Persistence – knowing when to push on (and pushing on) and when to pull out.
I’m sure this is not exhaustive but what do you think?
Do you agree with my list, can you think of any more?
How does one develop these capacities to be a person of substance?
It seems popular, these days, for coaches and consultants to talk about ‘continuous learning’ or the ‘learning organisation’.
Learning is like sex – everyone nods knowingly when it is being talked about, but few are actually doing it well or at all.
For me, learning a new skill is hard – especially if you are unconsciously competent – i.e. an expert, in another domain. Although I take baby steps and mentally (an emotionally) prepare to feel inadequate or stupid, that preparation does not fully protect me against those feelings. I do feel frustrated and stupid when I learn something new.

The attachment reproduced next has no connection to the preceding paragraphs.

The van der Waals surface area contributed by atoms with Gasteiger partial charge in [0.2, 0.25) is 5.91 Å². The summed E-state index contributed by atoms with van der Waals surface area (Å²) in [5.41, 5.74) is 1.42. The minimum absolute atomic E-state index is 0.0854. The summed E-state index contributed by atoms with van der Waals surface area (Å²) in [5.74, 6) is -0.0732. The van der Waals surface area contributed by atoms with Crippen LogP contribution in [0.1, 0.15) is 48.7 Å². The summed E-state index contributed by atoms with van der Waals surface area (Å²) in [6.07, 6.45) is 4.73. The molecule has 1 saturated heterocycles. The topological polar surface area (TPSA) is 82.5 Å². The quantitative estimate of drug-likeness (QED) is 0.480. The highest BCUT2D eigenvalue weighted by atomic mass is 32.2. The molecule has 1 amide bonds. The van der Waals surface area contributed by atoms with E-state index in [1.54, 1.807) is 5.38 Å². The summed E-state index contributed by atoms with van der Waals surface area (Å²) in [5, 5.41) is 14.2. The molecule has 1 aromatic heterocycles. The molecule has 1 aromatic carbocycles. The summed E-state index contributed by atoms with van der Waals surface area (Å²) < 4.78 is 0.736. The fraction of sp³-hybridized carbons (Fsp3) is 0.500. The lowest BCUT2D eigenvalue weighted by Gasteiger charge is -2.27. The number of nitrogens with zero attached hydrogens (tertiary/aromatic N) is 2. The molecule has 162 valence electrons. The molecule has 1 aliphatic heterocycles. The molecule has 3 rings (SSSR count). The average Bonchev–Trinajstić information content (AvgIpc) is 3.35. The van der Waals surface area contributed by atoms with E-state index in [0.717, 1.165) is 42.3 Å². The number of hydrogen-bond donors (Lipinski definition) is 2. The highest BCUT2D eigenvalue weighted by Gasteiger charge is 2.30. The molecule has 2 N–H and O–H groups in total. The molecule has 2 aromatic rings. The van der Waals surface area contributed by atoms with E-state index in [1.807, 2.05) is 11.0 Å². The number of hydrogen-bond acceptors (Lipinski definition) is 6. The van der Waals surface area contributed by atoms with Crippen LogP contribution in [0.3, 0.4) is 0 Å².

I’m not one of those naturally curious ‘take it apart to see how it works’ nerds. I need a reason to do anything – even if that reason is simply to have some fun. Luckily I am a solution dreamer – to problems that I see everywhere and even those that haven’t yet peaked. So, what I lack in curiosity, I make up for in imagination.
Of course, learning is only the beginning – think of it as an introduction to a new skill. You are barely becoming competent, you are simply prepping yourself to begin. Practice, once you have the basics, is really where I make all my solid, sticky learning. This holds its own hardships too.
My preferred style of learning anything is to have a goal – for example, when I learned to knit, I set myself a goal of knitting a scarf.
This goal-focused approach means that I can focus my learning, ignoring those things that may be valuable but do not directly move me towards my goal. It also means I have a reason to practice – rather than to learn, it is to create my goal.